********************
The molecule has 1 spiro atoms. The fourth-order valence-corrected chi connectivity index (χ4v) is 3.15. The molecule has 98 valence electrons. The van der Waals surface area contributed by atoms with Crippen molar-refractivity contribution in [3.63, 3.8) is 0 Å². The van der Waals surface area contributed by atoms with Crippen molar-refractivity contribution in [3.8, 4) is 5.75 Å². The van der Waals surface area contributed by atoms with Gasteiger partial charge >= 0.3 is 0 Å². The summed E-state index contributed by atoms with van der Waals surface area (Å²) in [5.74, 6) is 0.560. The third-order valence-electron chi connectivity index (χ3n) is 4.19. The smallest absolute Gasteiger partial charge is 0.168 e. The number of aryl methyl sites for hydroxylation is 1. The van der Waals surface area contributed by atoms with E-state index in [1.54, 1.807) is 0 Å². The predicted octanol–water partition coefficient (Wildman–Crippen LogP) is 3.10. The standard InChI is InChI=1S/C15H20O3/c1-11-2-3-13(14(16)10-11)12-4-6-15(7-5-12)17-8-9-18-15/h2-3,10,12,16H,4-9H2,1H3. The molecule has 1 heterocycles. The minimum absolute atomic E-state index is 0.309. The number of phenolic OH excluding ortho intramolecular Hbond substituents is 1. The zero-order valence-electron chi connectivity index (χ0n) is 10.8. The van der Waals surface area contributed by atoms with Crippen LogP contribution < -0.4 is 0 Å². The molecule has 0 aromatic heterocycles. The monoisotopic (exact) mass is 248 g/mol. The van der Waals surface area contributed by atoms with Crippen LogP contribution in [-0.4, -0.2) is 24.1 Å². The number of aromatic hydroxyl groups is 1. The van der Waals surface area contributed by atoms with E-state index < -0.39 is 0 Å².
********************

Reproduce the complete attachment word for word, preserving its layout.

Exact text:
The molecule has 1 spiro atoms. The fourth-order valence-corrected chi connectivity index (χ4v) is 3.15. The molecule has 98 valence electrons. The van der Waals surface area contributed by atoms with Crippen molar-refractivity contribution in [3.63, 3.8) is 0 Å². The van der Waals surface area contributed by atoms with Crippen molar-refractivity contribution in [3.8, 4) is 5.75 Å². The van der Waals surface area contributed by atoms with Gasteiger partial charge >= 0.3 is 0 Å². The summed E-state index contributed by atoms with van der Waals surface area (Å²) in [5.74, 6) is 0.560. The third-order valence-electron chi connectivity index (χ3n) is 4.19. The smallest absolute Gasteiger partial charge is 0.168 e. The number of aryl methyl sites for hydroxylation is 1. The van der Waals surface area contributed by atoms with E-state index in [1.54, 1.807) is 0 Å². The predicted octanol–water partition coefficient (Wildman–Crippen LogP) is 3.10. The standard InChI is InChI=1S/C15H20O3/c1-11-2-3-13(14(16)10-11)12-4-6-15(7-5-12)17-8-9-18-15/h2-3,10,12,16H,4-9H2,1H3. The molecule has 1 heterocycles. The minimum absolute atomic E-state index is 0.309. The number of phenolic OH excluding ortho intramolecular Hbond substituents is 1. The zero-order valence-electron chi connectivity index (χ0n) is 10.8. The van der Waals surface area contributed by atoms with Crippen LogP contribution < -0.4 is 0 Å². The molecule has 0 aromatic heterocycles. The monoisotopic (exact) mass is 248 g/mol. The van der Waals surface area contributed by atoms with Crippen LogP contribution in [-0.4, -0.2) is 24.1 Å². The number of aromatic hydroxyl groups is 1. The van der Waals surface area contributed by atoms with E-state index < -0.39 is 0 Å².